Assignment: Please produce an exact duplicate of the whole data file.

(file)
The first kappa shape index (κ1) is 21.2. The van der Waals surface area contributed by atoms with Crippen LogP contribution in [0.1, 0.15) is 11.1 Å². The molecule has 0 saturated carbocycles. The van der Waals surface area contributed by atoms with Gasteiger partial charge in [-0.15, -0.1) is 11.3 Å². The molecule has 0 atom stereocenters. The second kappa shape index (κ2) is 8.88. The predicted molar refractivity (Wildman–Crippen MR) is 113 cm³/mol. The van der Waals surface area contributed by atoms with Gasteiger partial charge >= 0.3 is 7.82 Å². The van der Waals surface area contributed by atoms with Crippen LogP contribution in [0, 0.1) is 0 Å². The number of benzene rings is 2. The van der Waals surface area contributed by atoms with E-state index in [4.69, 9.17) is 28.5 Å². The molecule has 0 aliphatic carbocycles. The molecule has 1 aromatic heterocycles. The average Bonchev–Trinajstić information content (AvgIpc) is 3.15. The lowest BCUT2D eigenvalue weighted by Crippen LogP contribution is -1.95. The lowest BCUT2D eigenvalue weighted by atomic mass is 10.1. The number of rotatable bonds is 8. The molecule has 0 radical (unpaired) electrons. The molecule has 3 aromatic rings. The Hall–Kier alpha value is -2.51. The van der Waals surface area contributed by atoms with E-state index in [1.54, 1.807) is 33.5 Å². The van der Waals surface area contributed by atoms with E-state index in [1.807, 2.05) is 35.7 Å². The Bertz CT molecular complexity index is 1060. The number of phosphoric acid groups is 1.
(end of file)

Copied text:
The first kappa shape index (κ1) is 21.2. The van der Waals surface area contributed by atoms with Crippen LogP contribution in [0.1, 0.15) is 11.1 Å². The molecule has 0 saturated carbocycles. The van der Waals surface area contributed by atoms with Gasteiger partial charge in [-0.15, -0.1) is 11.3 Å². The molecule has 0 atom stereocenters. The second kappa shape index (κ2) is 8.88. The predicted molar refractivity (Wildman–Crippen MR) is 113 cm³/mol. The van der Waals surface area contributed by atoms with Gasteiger partial charge >= 0.3 is 7.82 Å². The van der Waals surface area contributed by atoms with Crippen LogP contribution in [0, 0.1) is 0 Å². The number of benzene rings is 2. The van der Waals surface area contributed by atoms with E-state index in [4.69, 9.17) is 28.5 Å². The molecule has 0 aliphatic carbocycles. The molecule has 1 aromatic heterocycles. The average Bonchev–Trinajstić information content (AvgIpc) is 3.15. The lowest BCUT2D eigenvalue weighted by Crippen LogP contribution is -1.95. The lowest BCUT2D eigenvalue weighted by atomic mass is 10.1. The number of rotatable bonds is 8. The molecule has 0 radical (unpaired) electrons. The molecule has 3 aromatic rings. The Hall–Kier alpha value is -2.51. The van der Waals surface area contributed by atoms with E-state index in [1.54, 1.807) is 33.5 Å². The van der Waals surface area contributed by atoms with E-state index in [1.807, 2.05) is 35.7 Å². The Bertz CT molecular complexity index is 1060. The number of phosphoric acid groups is 1.